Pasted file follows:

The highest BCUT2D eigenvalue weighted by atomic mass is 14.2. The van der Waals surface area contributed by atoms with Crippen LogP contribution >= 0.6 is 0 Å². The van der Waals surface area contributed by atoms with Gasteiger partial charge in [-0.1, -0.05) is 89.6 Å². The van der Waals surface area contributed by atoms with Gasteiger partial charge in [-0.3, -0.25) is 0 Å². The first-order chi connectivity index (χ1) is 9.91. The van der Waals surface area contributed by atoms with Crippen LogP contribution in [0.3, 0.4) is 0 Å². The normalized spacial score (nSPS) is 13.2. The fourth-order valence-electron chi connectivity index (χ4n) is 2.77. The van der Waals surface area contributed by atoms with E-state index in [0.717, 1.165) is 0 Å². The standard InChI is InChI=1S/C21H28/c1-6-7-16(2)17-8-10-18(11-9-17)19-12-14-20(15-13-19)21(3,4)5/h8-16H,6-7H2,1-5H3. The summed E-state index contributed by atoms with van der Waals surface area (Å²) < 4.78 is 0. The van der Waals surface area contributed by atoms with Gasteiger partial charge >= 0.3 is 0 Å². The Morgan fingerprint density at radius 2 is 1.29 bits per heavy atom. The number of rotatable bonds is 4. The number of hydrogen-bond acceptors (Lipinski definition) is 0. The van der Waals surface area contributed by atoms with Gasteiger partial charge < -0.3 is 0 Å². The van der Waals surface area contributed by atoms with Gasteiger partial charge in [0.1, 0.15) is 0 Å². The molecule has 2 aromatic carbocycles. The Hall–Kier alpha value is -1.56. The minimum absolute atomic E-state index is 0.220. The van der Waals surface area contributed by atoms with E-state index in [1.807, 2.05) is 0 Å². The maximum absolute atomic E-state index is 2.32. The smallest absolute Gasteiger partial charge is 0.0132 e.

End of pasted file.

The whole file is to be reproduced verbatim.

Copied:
The highest BCUT2D eigenvalue weighted by atomic mass is 14.2. The van der Waals surface area contributed by atoms with Crippen LogP contribution >= 0.6 is 0 Å². The van der Waals surface area contributed by atoms with Gasteiger partial charge in [-0.1, -0.05) is 89.6 Å². The van der Waals surface area contributed by atoms with Gasteiger partial charge in [-0.3, -0.25) is 0 Å². The first-order chi connectivity index (χ1) is 9.91. The van der Waals surface area contributed by atoms with Crippen LogP contribution in [0.3, 0.4) is 0 Å². The normalized spacial score (nSPS) is 13.2. The fourth-order valence-electron chi connectivity index (χ4n) is 2.77. The van der Waals surface area contributed by atoms with E-state index in [0.717, 1.165) is 0 Å². The standard InChI is InChI=1S/C21H28/c1-6-7-16(2)17-8-10-18(11-9-17)19-12-14-20(15-13-19)21(3,4)5/h8-16H,6-7H2,1-5H3. The summed E-state index contributed by atoms with van der Waals surface area (Å²) < 4.78 is 0. The van der Waals surface area contributed by atoms with Gasteiger partial charge >= 0.3 is 0 Å². The Morgan fingerprint density at radius 2 is 1.29 bits per heavy atom. The number of rotatable bonds is 4. The number of hydrogen-bond acceptors (Lipinski definition) is 0. The van der Waals surface area contributed by atoms with Gasteiger partial charge < -0.3 is 0 Å². The van der Waals surface area contributed by atoms with Gasteiger partial charge in [0.1, 0.15) is 0 Å². The molecule has 2 aromatic carbocycles. The Hall–Kier alpha value is -1.56. The minimum absolute atomic E-state index is 0.220. The van der Waals surface area contributed by atoms with E-state index in [1.807, 2.05) is 0 Å². The maximum absolute atomic E-state index is 2.32. The smallest absolute Gasteiger partial charge is 0.0132 e.